Saturday, October 30, 2010

Passage de la Reine de Hongrie

This photo isn't my best work but that's not the point.  This door marks one of the many covered passages that can be found in the city of Paris, some all tricked out with fancy shops, others literally just passages from one street to another, in this case between the rue Montmartre and rue Montorgeuil in the 2nd arrondissement.  (This entrance is at 17 rue Montorgeuil.)  It's a cautionary tale about Julie Bécheur, a shopkeeper at the nearby Les Halles market, who lived in the passageway.  One day, she took a petition to the queen of France on behalf of the other women of the district.  The nature of her grievance or request is lost to time but not the remark made by Queen Marie Antoinette that Mme. Bécheur reminded her of the queen of Hungary who just happened to be the queen's mother, the all powerful Maria Theresa.  Apparently, this flattered Mme Becheur enough to repeat it to all the neighborhood.  In time, there was hardly a soul who hadn't heard about the queen's remark and somewhat as a joke, someone changed the name of the passage to reflect the importance of one of its residents.

But then a little thing called the French Revolution happened and we all know how that turned out for Marie Antoinette.  And you don't have to know much about the Revolution to know that it didn't turn out well for pretty much anyone connected to the royals, in this case, an insignificant shopkeeper with aspirations above her station who too lost her head.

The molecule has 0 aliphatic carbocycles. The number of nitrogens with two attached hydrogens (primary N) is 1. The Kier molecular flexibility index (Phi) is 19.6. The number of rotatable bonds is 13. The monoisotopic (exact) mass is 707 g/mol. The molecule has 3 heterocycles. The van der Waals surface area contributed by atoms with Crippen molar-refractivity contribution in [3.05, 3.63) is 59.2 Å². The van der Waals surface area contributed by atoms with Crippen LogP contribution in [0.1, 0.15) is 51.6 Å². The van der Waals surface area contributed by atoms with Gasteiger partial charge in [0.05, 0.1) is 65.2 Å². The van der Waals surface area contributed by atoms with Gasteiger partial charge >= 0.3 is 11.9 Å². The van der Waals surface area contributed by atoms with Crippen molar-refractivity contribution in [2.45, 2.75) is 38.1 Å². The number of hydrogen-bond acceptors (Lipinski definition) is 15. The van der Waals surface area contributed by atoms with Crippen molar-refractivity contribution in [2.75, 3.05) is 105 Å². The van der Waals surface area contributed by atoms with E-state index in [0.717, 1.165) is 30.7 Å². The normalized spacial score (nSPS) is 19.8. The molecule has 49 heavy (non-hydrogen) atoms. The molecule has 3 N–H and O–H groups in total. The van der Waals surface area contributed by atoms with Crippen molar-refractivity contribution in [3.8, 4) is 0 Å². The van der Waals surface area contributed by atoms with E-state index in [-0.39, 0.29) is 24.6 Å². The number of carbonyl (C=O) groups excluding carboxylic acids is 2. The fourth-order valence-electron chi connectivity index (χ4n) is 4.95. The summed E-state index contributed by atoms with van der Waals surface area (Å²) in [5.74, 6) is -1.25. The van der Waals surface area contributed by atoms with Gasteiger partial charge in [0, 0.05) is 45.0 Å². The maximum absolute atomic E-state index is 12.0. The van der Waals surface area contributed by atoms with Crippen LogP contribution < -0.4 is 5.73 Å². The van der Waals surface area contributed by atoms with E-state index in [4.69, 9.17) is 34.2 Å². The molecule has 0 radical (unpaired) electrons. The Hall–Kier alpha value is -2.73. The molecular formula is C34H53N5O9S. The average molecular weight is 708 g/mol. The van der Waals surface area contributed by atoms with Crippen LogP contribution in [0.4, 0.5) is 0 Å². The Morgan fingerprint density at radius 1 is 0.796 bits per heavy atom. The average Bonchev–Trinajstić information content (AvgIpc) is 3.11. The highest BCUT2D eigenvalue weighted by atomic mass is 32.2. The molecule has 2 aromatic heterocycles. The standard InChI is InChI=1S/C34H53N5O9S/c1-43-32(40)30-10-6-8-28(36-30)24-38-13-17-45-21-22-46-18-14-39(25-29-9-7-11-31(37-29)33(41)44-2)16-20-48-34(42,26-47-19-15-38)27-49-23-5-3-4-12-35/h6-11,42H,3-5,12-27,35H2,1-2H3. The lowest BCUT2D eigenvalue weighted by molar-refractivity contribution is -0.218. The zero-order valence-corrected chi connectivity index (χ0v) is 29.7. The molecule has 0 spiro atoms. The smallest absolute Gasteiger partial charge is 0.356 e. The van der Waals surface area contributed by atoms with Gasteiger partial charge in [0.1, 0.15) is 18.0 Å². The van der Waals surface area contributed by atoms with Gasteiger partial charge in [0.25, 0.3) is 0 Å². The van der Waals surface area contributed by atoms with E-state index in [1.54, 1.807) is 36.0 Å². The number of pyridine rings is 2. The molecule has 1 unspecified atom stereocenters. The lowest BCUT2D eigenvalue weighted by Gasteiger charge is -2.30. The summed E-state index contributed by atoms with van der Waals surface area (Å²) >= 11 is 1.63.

The moral of the story?  Believing a flatterer may secure you a place in history but it's probably not very good for your physical well being.

Special thanks to Jacques for sharing this historical tidbit.

5 comments:

Ksam said...

Wow, what a great story - thanks for sharing indeed!

Sally Tharpe Rowles said...

What an incredible story ....albeit sad...thanks.

Genie -- Paris and Beyond said...

It is too bad that Mme. Bécheur was caught in the middle and lost her head. I understand that there are many of the passages which like this one are closed. Thanks for taking us there... with the story.

Anonymous said...

It reminded me of what happened to the Princesse de Lamballe! Maria O. Russell

croquecamille said...

There are great stories behind just about everything in Paris, aren't there? Thanks for sharing this one, it's new to me.

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